Having gotten herself home and calmed down, she began to think through what protest action she might take. I suggested that the man was almost certainly in breach of his organisation's Code of Conduct and that it might be a good place to start. She could write a letter of complaint to the RSL firmly requesting that he be disciplined. She was at pains to make clear that she would defend his right to think what he likes in the privacy of his own warped mind and that her main objection was that he had exploited the most solemn of occasions in the most disgraceful way imaginable. It is wicked to hijack a remembrance service and distress a captive audience of mostly elderly people who have come for reasons of very personal tribute. Ma Pants was there to honour the contribution made by her husband - my father. He risked his own life defending the freedoms this man was so risibly trashing.

We talked a lot about freedom of speech. I think the rules are straightforward. One's rights extend only to the boundary of the rights of others. If you use your freedom of expression to oppress others or rob them of their own rights, then you are not freely expressing, you are committing a crime. Australia does have laws against hate speech but they are impotent in most jurisdictions, including the one Ma Pants lives in. Just because the law is an arse doesn't mean the man isn't an arsehole. Ma Pants and I are in agreement that such a speech in a public forum, although repugnant, would have been acceptable. It is better to allow bigots to speak in an arena where they can be challenged rather than concede to them the moral high ground by refusing them a voice. Silencing them is certainly not going to change their minds but reason has an outside chance.

Once we'd worked our way through all of this I asked Ma Pants,

'Why is ANZAC Day such a huge thing here when war memorialising isn't anywhere else?'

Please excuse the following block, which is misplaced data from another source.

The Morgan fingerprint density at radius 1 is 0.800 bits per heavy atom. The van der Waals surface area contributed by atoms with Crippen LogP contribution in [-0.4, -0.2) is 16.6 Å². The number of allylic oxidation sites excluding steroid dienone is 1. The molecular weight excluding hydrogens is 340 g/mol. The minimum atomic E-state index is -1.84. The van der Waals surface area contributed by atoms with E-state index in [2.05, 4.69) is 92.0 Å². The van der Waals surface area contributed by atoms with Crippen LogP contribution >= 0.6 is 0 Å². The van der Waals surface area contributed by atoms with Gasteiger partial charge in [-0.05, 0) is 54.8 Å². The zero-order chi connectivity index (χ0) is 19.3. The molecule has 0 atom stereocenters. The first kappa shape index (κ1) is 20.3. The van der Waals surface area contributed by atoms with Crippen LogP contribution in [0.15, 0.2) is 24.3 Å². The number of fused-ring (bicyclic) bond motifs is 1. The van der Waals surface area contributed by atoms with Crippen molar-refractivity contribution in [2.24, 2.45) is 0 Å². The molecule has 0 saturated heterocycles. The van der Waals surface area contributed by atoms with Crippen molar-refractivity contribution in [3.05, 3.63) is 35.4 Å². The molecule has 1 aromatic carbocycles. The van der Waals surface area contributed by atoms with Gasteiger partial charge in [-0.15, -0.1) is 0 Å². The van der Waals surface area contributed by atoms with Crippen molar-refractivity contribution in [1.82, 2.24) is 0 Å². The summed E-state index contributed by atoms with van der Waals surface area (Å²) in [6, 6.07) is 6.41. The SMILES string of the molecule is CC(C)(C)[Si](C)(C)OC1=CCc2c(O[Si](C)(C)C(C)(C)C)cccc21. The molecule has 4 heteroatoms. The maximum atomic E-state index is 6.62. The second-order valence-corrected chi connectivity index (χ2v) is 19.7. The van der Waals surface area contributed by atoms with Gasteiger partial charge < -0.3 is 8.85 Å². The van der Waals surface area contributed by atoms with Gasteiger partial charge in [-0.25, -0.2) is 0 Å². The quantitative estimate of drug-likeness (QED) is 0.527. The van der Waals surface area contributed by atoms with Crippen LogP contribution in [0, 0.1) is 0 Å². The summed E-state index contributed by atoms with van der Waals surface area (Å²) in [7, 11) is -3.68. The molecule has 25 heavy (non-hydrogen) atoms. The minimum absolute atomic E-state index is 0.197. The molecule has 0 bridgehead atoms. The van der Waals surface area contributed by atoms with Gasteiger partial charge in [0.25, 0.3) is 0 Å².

Her answer was immediate,

'Because the RSL is so powerful,'

'What?' I responded with incredulity, 'vested interests did all this?'

I shouldn't have been surprised. The whole country is in service to a couple of billionaire mining magnates so why shouldn't the country's biggest chain of boozers have a finger in this lucrative pie? Suddenly it all made sense and right away I knew we wouldn't have been the first to make this connection, so I opened a line of enquiry. (I've had house guests so was a bit behind on the news.)

A few days ago, Don Rowe, President of the New South Wales RSL set a cat amongst the pigeons in this interview with The Sydney Morning Herald. He is furious that the clubs are exploiting the ANZAC tradition for unseemly profit via alcohol sales and gambling. He says,

''Our business is a not-for-profit charity looking after the welfare of veterans and ensuring they are properly cared for.''

I hadn't realised that the money machine that is the RSL club and the benevolent society that is the RSL branch are separate entities. The RSL clubs are very big businesses and a major component of their business model is gambling. As a follow-on from Don Rowe's outburst last week, The Sydney Morning Herald has today printed this article describing how a war widow in her late 80s fed her entire life-savings of $750,000 into the one-armed bandits at her local RSL after the death of her beloved husband.

I feel vindicated that my instincts about ANZAC Day were right. It always seemed so phoney. We're gullible and have been manipulated in the most cynical way. I'm sure it's much easier to see from a distance. When I left this country ANZAC Day was on its last crutch. A generation later, it's the second biggest occasion of the year and the only day apart from Christmas Day where most of the shops don't open, at least in the morning.

By chance, English friends now living in New Zealand happened to be staying with me on ANZAC Day. I asked them if it was anything like this in New Zealand. It isn't. After a long day's sightseeing, we stopped to buy beers. Mr NZ, schooled in the fine art of beer-hunting by beer-ignorant Pants was sent in to get a six-pack of VB. It sounded highly erotic to Mr NZ. Waiting outside, Ms NZ and I watched a dapper veteran exit the bottle shop with his brown-paper bag of 'grog'. A small man with a full head of perfectly oiled hair, his suit was adorned with so many medals, you wondered how he was able to walk. There was no way you could avoid being moved by the dignity with which he carried himself. He had to be over ninety years old and looked very frail. His quiet presence demanded respect. The one thing you couldn't, wouldn't do, was begrudge him a drink. It was a long way from The One Day of The Year. Ms NZ, a lifelong pacifist, whispered something like, 'good for you old fellow.'
 

And that is the bit that conflicts me. It must be possible to care for our veterans and honour our war dead without the twisted hoopla and jingoism that allows, and possibly even encourages, the hideous vitriol that Ma Pants had to endure at her ANZAC Day event.

*Australian for piss-up.

** Returned & Services League - an organisation for veterans and serving military personnel.